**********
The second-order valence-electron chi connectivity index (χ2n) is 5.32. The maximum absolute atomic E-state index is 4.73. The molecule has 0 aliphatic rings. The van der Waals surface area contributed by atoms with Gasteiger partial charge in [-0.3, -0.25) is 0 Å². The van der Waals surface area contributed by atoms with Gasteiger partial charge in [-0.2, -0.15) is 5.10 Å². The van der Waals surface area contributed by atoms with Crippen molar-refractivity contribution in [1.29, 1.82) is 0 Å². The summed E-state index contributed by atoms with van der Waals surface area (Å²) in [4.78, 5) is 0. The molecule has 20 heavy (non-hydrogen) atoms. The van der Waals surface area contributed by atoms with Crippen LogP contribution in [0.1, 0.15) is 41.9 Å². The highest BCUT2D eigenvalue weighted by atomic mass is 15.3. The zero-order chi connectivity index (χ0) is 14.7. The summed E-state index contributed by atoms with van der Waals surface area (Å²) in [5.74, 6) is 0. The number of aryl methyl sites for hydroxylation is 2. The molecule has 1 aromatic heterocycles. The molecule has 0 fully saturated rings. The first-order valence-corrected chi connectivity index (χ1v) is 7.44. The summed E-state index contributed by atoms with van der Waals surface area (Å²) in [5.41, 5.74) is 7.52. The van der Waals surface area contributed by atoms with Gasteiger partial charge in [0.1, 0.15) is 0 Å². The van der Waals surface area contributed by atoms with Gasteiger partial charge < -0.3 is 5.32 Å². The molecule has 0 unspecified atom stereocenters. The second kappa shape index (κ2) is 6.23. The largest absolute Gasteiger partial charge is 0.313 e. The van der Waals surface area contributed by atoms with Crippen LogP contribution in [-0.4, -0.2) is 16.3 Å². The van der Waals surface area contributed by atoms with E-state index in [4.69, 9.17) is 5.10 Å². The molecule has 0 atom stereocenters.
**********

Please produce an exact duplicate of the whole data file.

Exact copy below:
The second-order valence-electron chi connectivity index (χ2n) is 5.32. The maximum absolute atomic E-state index is 4.73. The molecule has 0 aliphatic rings. The van der Waals surface area contributed by atoms with Gasteiger partial charge in [-0.3, -0.25) is 0 Å². The van der Waals surface area contributed by atoms with Gasteiger partial charge in [-0.2, -0.15) is 5.10 Å². The van der Waals surface area contributed by atoms with Crippen molar-refractivity contribution in [1.29, 1.82) is 0 Å². The summed E-state index contributed by atoms with van der Waals surface area (Å²) in [4.78, 5) is 0. The molecule has 20 heavy (non-hydrogen) atoms. The van der Waals surface area contributed by atoms with Crippen LogP contribution in [0.1, 0.15) is 41.9 Å². The highest BCUT2D eigenvalue weighted by atomic mass is 15.3. The zero-order chi connectivity index (χ0) is 14.7. The summed E-state index contributed by atoms with van der Waals surface area (Å²) in [5.74, 6) is 0. The number of aryl methyl sites for hydroxylation is 2. The molecule has 1 aromatic heterocycles. The molecule has 0 fully saturated rings. The first-order valence-corrected chi connectivity index (χ1v) is 7.44. The summed E-state index contributed by atoms with van der Waals surface area (Å²) in [5.41, 5.74) is 7.52. The van der Waals surface area contributed by atoms with Gasteiger partial charge in [0.1, 0.15) is 0 Å². The van der Waals surface area contributed by atoms with Gasteiger partial charge < -0.3 is 5.32 Å². The molecule has 0 unspecified atom stereocenters. The second kappa shape index (κ2) is 6.23. The largest absolute Gasteiger partial charge is 0.313 e. The van der Waals surface area contributed by atoms with Crippen LogP contribution in [-0.4, -0.2) is 16.3 Å². The van der Waals surface area contributed by atoms with E-state index in [4.69, 9.17) is 5.10 Å². The molecule has 0 atom stereocenters.